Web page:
As a renter, little things can make a big difference when preparing for the next earthquake. Even if you don’t own your home, you can still take proactive measures to earthquake-proof your residence. Here are five steps toward earthquake preparedness for renters.
Meet Your Neighbors
Whether you’re in a giant apartment complex or a detached single-family home, you’ve got neighbors in your building or on your street. Make the effort, and take the time to meet as many of them as you can.
In the aftermath of a major earthquake, emergency services will be overwhelmed. We will all be our own best first line of support. Joining forces with the people in your building or neighborhood increases the available food, supplies, skills, expertise, and shelter for everyone. It’s the most important step that anyone–renter or homeowner–can take toward being prepared for a major quake.
Secure Your Space as Best Possible
While renters don’t have the same freedom as homeowners, there are plenty of actions tenants can take to “earthquake-proof” their residences.
- Don’t hang anything heavy over your bed.
- Keep exit routes clear.
- Store your heaviest items on your lowest shelves.
- Secure tall or heavy furniture to the wall.
- Move your most frequently used seats and sofas away from large windows.
- Affix small items on open shelves with museum wax to prevent projectiles.
- Keep glassware in closed cabinets secured with latches.
The Earthquake Country Alliance offers a long list of steps for securing your interior space.
Talk to Your Landlord about Earthquakes
Some of the suggestions above require alterations to your apartment or dwelling. Ask your landlord if it’s okay to put holes in the wall or add lip edges to open shelves. Find a compromise that at least allows you to secure heavy furniture to the walls.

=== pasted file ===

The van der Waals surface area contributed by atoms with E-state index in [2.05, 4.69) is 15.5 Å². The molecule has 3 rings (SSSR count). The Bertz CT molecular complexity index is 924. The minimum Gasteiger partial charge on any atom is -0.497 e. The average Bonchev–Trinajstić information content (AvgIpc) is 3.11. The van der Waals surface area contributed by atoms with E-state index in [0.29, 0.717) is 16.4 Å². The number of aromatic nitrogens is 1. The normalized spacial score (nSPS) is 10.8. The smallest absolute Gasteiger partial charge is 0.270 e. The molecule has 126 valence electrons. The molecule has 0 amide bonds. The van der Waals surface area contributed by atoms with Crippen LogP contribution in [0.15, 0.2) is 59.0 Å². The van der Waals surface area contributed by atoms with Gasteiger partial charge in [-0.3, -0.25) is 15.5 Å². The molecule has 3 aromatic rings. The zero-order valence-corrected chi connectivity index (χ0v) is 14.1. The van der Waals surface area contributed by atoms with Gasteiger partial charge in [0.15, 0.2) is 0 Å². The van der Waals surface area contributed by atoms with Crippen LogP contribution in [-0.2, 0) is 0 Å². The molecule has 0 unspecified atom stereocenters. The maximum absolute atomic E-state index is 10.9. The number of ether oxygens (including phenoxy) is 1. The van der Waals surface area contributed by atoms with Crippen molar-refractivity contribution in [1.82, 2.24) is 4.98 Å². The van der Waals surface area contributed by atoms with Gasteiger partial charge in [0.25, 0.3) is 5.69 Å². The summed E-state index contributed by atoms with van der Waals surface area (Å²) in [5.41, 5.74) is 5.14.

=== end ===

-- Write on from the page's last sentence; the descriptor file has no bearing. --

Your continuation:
If you are in an older building, ask about the foundation and whether or not it’s been seismically retrofitted. If possible, inspect the water heater to see that it’s properly strapped to wall studs. Learn the location of the main gas valve and how to turn it off in case of a leak.
Some cities also have ordinances related to seismic safety of apartment buildings.
Know Your Rights as a Tenant
The laws regarding landlords and tenants vary dramatically between U.S. states and even within the cities in those states. Your rights as a tenant after an earthquake are likely defined by a complicated combination of state and local ordinances.
In recent years, new seismic-retrofit mandates in Los Angeles and San Francisco have had major impacts on tenants and rents. Portland, Oregon has struggled with balancing landlord and tenant demands while trying to retrofit its unreinforced masonry buildings.
If you have any questions about your building that your landlord can’t or won’t answer, seek out a local tenants rights organization. Examples of major tenants-rights groups on the U.S. West Coast include San Francisco Tenants Union, the Housing Rights Center of Los Angeles, Oregon’s Community Alliance of Tenants, and the Tenants Union of Washington State. Most of these types of organizations will provide advice and resources for free or a modest fee.
Consider Earthquake Insurance for Renters
Most renters insurance policies don’t cover damage from earthquakes or “earth movement hazards.” Since you don’t own the home you’re living in, your main damages in an earthquake will come from your possessions or your person. However, you biggest losses might come from the cost of earthquake disruption. Jumpstart helps cover the expense of disruption so that you can bounce back after the next earthquake.